Right from birth, the cubs make a wide variety of noises and sounds: yelping, whining, grunting, snorting and emitting moaning sounds, together with a distinctive pulsating hum. This hum consists of a very rapid sequence of very short sounds emitted during a prolonged expiratory phase of breathing, interrupted by very short silent inhalations. Production of the sound is associated with body vibrations. This vocalisation is exclusive to bears and not phylogenetically related to any other type of vocalisation known among living carnivores. Its function is unknown. It may be a sign of gratification, or a stimulus to demand milk from the mother. The cubs often seek their mother’s attention by hissing or emitting moaning sounds. The female responds with grunts. When frightened and separated from their mother, the young emit high-pitched calls for help. Adult bears, on the other hand, show tension by snorting and panting during a close encounter with another bear. When very frightened, they snort loudly and gnash their teeth. But during an attack, or aggressive interaction, bears can emit outright roars and growl-like sounds.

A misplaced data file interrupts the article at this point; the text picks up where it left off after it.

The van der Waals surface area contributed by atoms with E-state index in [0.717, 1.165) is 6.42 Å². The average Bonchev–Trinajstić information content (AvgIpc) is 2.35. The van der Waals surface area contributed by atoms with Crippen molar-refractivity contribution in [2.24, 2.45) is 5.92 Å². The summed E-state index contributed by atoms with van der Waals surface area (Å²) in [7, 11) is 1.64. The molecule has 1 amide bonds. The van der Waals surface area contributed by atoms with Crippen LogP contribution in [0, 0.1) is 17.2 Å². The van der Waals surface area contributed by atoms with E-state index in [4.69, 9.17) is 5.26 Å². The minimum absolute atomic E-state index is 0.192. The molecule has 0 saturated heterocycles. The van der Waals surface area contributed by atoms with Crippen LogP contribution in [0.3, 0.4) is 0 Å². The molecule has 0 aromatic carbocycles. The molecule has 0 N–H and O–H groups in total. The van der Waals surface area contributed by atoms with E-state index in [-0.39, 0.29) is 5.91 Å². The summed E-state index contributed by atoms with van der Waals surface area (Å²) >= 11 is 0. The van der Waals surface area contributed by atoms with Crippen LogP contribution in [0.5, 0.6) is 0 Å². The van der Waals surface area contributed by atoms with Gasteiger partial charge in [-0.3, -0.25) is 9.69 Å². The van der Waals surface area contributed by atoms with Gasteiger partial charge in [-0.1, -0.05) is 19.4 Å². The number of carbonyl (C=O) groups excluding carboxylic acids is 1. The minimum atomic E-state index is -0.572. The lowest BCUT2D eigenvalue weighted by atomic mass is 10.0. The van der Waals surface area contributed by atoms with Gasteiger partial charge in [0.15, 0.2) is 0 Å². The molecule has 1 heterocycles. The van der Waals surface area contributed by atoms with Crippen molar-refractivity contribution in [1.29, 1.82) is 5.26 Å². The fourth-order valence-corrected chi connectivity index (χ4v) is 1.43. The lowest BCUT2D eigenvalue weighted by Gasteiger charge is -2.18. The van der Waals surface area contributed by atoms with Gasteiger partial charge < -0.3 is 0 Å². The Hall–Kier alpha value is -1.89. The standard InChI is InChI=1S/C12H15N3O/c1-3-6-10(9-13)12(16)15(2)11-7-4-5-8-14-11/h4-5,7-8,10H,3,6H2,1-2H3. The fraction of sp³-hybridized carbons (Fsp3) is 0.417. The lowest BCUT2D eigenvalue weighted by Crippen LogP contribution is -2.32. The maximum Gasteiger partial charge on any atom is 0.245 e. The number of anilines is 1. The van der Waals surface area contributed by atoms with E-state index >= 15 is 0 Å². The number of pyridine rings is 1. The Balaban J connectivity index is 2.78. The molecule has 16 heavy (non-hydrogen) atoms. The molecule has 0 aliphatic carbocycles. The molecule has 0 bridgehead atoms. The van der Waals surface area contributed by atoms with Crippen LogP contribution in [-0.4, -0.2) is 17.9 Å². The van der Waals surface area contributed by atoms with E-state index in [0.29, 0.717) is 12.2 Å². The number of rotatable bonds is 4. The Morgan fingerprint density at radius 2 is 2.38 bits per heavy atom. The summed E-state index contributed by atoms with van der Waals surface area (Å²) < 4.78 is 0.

Mother and cubs interact with each other both physically and by vocalising. This holds the group together and ensures the survival of the young.

All bears play, not just the cubs. Play is one of the ways bears relate to each other in a non-competitive, risk-free way, regardless of social rank.